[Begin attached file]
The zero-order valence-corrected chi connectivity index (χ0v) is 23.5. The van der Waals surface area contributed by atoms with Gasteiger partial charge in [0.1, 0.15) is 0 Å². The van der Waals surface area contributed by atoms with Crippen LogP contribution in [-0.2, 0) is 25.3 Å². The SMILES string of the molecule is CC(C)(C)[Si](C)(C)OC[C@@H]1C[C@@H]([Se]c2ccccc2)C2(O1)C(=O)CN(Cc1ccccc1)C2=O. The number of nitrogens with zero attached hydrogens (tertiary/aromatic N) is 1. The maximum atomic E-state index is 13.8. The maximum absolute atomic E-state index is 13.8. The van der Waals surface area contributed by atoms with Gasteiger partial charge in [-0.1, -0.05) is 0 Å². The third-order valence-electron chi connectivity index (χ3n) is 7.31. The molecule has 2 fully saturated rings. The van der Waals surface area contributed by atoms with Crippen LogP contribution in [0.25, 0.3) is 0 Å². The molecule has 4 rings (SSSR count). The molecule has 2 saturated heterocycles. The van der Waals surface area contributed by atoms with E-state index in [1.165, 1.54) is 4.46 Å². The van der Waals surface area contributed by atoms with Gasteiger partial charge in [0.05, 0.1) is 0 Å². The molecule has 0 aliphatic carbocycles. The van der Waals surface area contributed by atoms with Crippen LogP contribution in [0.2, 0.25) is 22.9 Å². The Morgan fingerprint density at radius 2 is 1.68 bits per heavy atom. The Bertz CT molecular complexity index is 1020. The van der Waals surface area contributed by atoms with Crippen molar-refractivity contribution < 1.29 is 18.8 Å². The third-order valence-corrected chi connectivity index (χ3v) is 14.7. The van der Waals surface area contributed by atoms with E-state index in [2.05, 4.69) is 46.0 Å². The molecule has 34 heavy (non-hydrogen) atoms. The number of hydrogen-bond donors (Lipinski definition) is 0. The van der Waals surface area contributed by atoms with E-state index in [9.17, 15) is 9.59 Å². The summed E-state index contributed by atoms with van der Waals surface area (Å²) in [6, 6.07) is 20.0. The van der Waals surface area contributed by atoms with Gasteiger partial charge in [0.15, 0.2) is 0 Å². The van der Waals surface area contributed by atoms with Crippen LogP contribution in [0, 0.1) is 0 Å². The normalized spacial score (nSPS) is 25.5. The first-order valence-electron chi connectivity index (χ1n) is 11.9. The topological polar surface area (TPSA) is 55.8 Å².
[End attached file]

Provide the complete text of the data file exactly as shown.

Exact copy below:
The zero-order valence-corrected chi connectivity index (χ0v) is 23.5. The van der Waals surface area contributed by atoms with Gasteiger partial charge in [0.1, 0.15) is 0 Å². The van der Waals surface area contributed by atoms with Crippen LogP contribution in [-0.2, 0) is 25.3 Å². The SMILES string of the molecule is CC(C)(C)[Si](C)(C)OC[C@@H]1C[C@@H]([Se]c2ccccc2)C2(O1)C(=O)CN(Cc1ccccc1)C2=O. The number of nitrogens with zero attached hydrogens (tertiary/aromatic N) is 1. The maximum atomic E-state index is 13.8. The maximum absolute atomic E-state index is 13.8. The van der Waals surface area contributed by atoms with Gasteiger partial charge in [-0.1, -0.05) is 0 Å². The third-order valence-electron chi connectivity index (χ3n) is 7.31. The molecule has 2 fully saturated rings. The van der Waals surface area contributed by atoms with Crippen LogP contribution in [0.25, 0.3) is 0 Å². The molecule has 4 rings (SSSR count). The molecule has 2 saturated heterocycles. The van der Waals surface area contributed by atoms with E-state index in [1.165, 1.54) is 4.46 Å². The van der Waals surface area contributed by atoms with Gasteiger partial charge in [0.05, 0.1) is 0 Å². The molecule has 0 aliphatic carbocycles. The van der Waals surface area contributed by atoms with Crippen LogP contribution in [0.2, 0.25) is 22.9 Å². The Morgan fingerprint density at radius 2 is 1.68 bits per heavy atom. The Bertz CT molecular complexity index is 1020. The van der Waals surface area contributed by atoms with Crippen molar-refractivity contribution < 1.29 is 18.8 Å². The third-order valence-corrected chi connectivity index (χ3v) is 14.7. The van der Waals surface area contributed by atoms with E-state index in [2.05, 4.69) is 46.0 Å². The molecule has 34 heavy (non-hydrogen) atoms. The number of hydrogen-bond donors (Lipinski definition) is 0. The van der Waals surface area contributed by atoms with E-state index in [9.17, 15) is 9.59 Å². The summed E-state index contributed by atoms with van der Waals surface area (Å²) in [6, 6.07) is 20.0. The van der Waals surface area contributed by atoms with Gasteiger partial charge in [0.15, 0.2) is 0 Å². The van der Waals surface area contributed by atoms with Crippen LogP contribution in [0, 0.1) is 0 Å². The normalized spacial score (nSPS) is 25.5. The first-order valence-electron chi connectivity index (χ1n) is 11.9. The topological polar surface area (TPSA) is 55.8 Å².